Why the trial in Philadelphia is so significant
There have been many different attempts by many different people to get bishops to act responsibly in child sex cases. But nothing seems to have much impact.
There have been thousands of civil lawsuits, media exposes, and financial settlements, There have been hundreds of criminal prosecutions. There’s been massive public and parishioner outrage.
Still, even now, most bishops continue minimizing and hiding heinous child sex crimes. They are shrewder about it and more effective with public relations. But in child sex cases, they are largely still acting in the same hurtful and deceitful ways they’ve acted for decades.
One approach, however, hasn’t really been tried: criminally charging the top Catholic officials who enable child molesting clerics to keep hurting kids. That’s what’s happening, for the first time, in Philadelphia. That’s why this trial is so significant.
(NOTE – Kansas City’s bishop faces similar charges, in an even more recent child sex case. But that trial is still weeks or months off.)
It’s crucial to understand that virtually no Catholic cleric has been defrocked, demoted, disciplined, or even denounced by the church hierarchy (here or in Rome), no matter how callous, reckless and deceptive he has been. From custodian to Cardinal, church staffers see that none of their colleagues or supervisors – no matter how corrupt – get even a slap on the wrist for stonewalling prosecutors, deceiving parishioners, ignoring victims, hiding predators, shredding evidence, intimidating witnesses, discrediting whistleblowers or fabricating alibis.
The message that church employees get is “Above all else, keep protecting the institution. If you do, your position here is secure.” That must change. And apparently, only public officials (not church officials) are willing to force that change.
Since church officials essentially refuse to punish wrongdoers who jeopardize kids, more secular officials must do it. That’s the best way to ensure that predators are caught and kids are safeguarded.
No matter what the trial’s outcome is, we believe that this case will help deter future cover ups of child sex crimes, especially in other institutions. When wrongdoers are exposed and punished, wrongdoing is discouraged. We hope it will also encourage others in law enforcement to focus on both the child molesting clerics who assault kids AND the corrupt church officials who enable those crimes.
We hope this trial will focus attention and pressure on church officials in Saginaw and Allentown, where former Philly archdiocesan officials later became bishops. It’s highly likely that these clerics – Bishop Cistone and Bishop Cullen - acted in later assignments the way they acted in Philadelphia, with little regard for kids’ safety and lots of regard for protecting themselves and their reputations.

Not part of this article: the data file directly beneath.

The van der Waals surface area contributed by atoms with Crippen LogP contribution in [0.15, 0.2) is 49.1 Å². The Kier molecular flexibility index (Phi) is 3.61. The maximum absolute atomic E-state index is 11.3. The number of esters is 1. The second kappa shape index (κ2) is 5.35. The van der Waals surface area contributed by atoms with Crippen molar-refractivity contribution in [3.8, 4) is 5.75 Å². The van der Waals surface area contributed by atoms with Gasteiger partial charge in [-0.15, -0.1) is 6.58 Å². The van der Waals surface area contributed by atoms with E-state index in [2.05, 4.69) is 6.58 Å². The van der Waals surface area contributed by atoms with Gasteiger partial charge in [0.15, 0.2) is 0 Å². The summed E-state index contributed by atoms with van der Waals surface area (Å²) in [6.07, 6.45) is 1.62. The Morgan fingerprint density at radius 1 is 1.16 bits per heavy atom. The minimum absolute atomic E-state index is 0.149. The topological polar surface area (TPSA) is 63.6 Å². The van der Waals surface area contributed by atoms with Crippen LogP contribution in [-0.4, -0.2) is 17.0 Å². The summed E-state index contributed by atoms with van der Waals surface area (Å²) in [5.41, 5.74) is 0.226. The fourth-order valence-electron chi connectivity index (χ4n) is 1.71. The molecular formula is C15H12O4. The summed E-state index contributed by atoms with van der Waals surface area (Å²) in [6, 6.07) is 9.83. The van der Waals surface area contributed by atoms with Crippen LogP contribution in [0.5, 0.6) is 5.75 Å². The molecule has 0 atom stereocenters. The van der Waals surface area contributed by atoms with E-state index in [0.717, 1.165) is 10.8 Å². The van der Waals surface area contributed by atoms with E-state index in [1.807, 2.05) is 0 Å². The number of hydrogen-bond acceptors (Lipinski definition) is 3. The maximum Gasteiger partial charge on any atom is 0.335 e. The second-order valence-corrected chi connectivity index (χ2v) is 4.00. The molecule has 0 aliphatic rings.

We’re grateful that the trial is proceeding despite the last-minute move by Msgr. Lynn’s defense lawyers to shift blame to others in the archdiocese. It doesn’t matter how many other current or former church employees also endangered kids and protected predators. What matters is that Msgr. Lynn is accused of doing so. This “well, other people acted wrong too” claim is at best irrelevant and at worst unseemly, especially coming from a high ranking Catholic official.
Finally, it’s tempting to believe that Msgr. Lynn is some kind of anomaly. But he’s not. He did what hundreds of his colleagues have done. Because of shrewd lawyers, archaic laws, timid prosecutors and other factors, they haven’t been caught. But Msgr. Lynn has.
It’s also tempting to believe that the case against Msgr. Lynn has finally made archdiocesan officials reform. But it hasn’t. (Just a week ago, archdiocese staffers removed Fr. Louis Bier from ministry, said it wasn’t because “misconduct with children,” but refused to give any more details. And instead of announcing whether child sex accusations against almost two dozen priests are deemed credible as soon as they can, church officials are recklessly waiting for months until they can minimize public relations damage by announcing all the findings at once.)
It’s also tempting to believe that replacing Rigali with Chaput is progress. But it’s not. Chaput has a dismal record of protecting kids and being forthcoming in child sex cases. And the culture and practice of secrecy and recklessness in the Philadelphia archdiocese is deeply rooted and long-standing. It was not created, expanded, nor preserved by one man. So no one man started it and no one man can end it.
Our hearts go out to every single person who saw, suspected or suffered clergy sex crimes and cover ups in Philadelphia. Coverage of the trial may bring up painful memories for many of them. But we are convinced that this case is having - and this trial will have – positive results. Flawed though it may be, our justice system is the best way to expose the truth, punish the wrongdoers, and deter others from wrongdoing. This case is a reminder of why all of us should turn to the independent professionals in law enforcement – not the self-serving church bureaucrats in chancery offices – when we hear about or experience or suspect that priests, nuns, bishops, seminarians or other church staff are hurting kids or concealing crimes.
Read the story here: http://www.cnn.com/2012/03/26/justice/pennsylvania-church-abuse-trial/index.html